Does Tidal Vision have plans to start new collaborations or to expand abroad?  
Yes. We will continue to expand our operations abroad. We are currently selling into South America, Central America, Australia, Asia, Europe and North America (US & Canada).

Our vision is about more than just mitigating an environmental threat, reducing waste and displacing synthetic chemicals across entire industries. Sustainable fisheries face an economic disadvantage compared to their pillaging competitors. By purchasing their waste for high-value uses, our business model adds value and therefore increases the resiliency of sustainable fisheries.

Tidalvisionusa.com

tidalvision1.jpg

© Tidalvision

Qmilk, Germany

motor_mob.svg

Qmilk in Germany makes textiles, cosmetics and biodegradable plastic from milk that is not suitable for consumption. These waste streams from the dairy industry end up well after all.

Founder of the company is Anke Domaske, who was originally searching for chemically untreated clothing for her stepfather with cancer. Eventually milk proteins came to her interest. Those had already been processed to textiles in the 1930s, but the fibers were treated with various chemicals and produced in a complex process.

Domaske put together a laboratory in her kitchen and started experimenting with a process in which the milk could be processed without chemical additives, into fibers that were suitable for clothing. After a long time of experimenting, she found several ways to the process the milk and started her company Qmilk in 2011.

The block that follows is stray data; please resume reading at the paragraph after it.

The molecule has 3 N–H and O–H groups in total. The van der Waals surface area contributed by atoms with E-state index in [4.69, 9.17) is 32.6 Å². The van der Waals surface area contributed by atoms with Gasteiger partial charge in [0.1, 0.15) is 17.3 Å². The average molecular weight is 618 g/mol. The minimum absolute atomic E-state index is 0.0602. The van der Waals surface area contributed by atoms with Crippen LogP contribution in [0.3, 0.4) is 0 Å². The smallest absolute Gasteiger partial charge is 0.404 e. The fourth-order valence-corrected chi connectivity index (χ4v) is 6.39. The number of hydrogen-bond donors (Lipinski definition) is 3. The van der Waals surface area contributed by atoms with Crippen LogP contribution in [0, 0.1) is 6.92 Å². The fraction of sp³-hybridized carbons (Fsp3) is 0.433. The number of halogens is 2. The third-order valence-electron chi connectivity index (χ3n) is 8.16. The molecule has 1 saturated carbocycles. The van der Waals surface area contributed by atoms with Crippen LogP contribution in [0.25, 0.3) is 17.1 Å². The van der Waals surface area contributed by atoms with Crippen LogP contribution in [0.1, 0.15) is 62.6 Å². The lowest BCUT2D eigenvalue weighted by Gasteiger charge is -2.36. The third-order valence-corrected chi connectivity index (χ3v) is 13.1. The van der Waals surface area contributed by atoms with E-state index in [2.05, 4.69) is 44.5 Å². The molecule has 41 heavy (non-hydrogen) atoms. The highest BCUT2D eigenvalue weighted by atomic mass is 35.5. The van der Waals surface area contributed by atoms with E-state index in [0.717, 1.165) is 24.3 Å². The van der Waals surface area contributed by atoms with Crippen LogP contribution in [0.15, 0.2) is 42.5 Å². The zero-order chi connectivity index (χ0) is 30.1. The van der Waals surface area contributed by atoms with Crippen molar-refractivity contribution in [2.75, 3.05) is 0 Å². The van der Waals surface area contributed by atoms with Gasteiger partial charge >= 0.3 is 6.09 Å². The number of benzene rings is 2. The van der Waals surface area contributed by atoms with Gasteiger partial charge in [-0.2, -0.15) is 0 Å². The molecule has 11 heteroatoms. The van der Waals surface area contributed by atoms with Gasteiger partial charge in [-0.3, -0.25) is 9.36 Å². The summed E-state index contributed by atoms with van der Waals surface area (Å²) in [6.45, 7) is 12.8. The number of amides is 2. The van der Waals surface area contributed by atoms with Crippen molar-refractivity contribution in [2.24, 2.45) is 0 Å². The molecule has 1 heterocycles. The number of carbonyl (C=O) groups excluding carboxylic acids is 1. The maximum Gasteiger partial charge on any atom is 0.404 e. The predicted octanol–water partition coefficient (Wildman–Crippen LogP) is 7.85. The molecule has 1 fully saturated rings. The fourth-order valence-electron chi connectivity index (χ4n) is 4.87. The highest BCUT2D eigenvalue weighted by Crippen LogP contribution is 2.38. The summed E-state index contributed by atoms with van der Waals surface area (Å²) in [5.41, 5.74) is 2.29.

Qmilk now produces fibers for the fashion industry, the packaging industry and the cosmetics industry, and founder Domaske is committed to saving even more of the two million tons of milk wasted in the sector every year.

Qmilkfiber.eu

Overview magazines

Food Inspiration Magazine is the online magazine for foodservice professionals in search of inspiration and innovation. With the magazine we collect, enrich and spread inspiration. The free subscription magazine is published eight times per year and is an abundant source of inspiration for food and hospitality professionals. Our readers can be found in the U.S., Northern Europe, Latin America and Asia.